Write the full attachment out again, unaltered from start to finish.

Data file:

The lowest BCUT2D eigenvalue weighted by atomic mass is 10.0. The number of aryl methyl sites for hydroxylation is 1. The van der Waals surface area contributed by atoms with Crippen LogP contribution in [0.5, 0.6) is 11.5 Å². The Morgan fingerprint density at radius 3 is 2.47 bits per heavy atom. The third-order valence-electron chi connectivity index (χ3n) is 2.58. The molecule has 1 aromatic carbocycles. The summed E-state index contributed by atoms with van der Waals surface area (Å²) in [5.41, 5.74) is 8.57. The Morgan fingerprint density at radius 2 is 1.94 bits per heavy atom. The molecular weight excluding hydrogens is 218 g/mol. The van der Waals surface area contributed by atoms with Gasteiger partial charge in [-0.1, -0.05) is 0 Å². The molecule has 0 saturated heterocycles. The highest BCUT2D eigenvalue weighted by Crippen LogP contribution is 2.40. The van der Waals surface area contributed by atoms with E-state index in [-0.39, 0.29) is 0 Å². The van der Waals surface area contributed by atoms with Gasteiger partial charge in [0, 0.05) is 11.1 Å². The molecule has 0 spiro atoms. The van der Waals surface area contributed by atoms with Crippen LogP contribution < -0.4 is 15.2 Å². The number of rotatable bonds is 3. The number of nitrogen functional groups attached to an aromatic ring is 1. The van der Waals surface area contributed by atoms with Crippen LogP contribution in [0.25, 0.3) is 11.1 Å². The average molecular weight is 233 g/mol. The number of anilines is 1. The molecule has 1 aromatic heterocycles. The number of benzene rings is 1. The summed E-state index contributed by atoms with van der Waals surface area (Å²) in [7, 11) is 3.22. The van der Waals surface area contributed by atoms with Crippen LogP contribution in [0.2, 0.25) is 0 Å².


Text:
The lowest BCUT2D eigenvalue weighted by atomic mass is 10.0. The number of aryl methyl sites for hydroxylation is 1. The van der Waals surface area contributed by atoms with Crippen LogP contribution in [0.5, 0.6) is 11.5 Å². The Morgan fingerprint density at radius 3 is 2.47 bits per heavy atom. The third-order valence-electron chi connectivity index (χ3n) is 2.58. The molecule has 1 aromatic carbocycles. The summed E-state index contributed by atoms with van der Waals surface area (Å²) in [5.41, 5.74) is 8.57. The Morgan fingerprint density at radius 2 is 1.94 bits per heavy atom. The molecular weight excluding hydrogens is 218 g/mol. The van der Waals surface area contributed by atoms with Gasteiger partial charge in [-0.1, -0.05) is 0 Å². The molecule has 0 saturated heterocycles. The highest BCUT2D eigenvalue weighted by Crippen LogP contribution is 2.40. The van der Waals surface area contributed by atoms with E-state index in [-0.39, 0.29) is 0 Å². The van der Waals surface area contributed by atoms with Gasteiger partial charge in [0, 0.05) is 11.1 Å². The molecule has 0 spiro atoms. The van der Waals surface area contributed by atoms with Crippen LogP contribution < -0.4 is 15.2 Å². The number of rotatable bonds is 3. The number of nitrogen functional groups attached to an aromatic ring is 1. The van der Waals surface area contributed by atoms with Crippen LogP contribution in [0.25, 0.3) is 11.1 Å². The average molecular weight is 233 g/mol. The number of anilines is 1. The molecule has 1 aromatic heterocycles. The number of benzene rings is 1. The summed E-state index contributed by atoms with van der Waals surface area (Å²) in [7, 11) is 3.22. The van der Waals surface area contributed by atoms with Crippen LogP contribution in [0.2, 0.25) is 0 Å².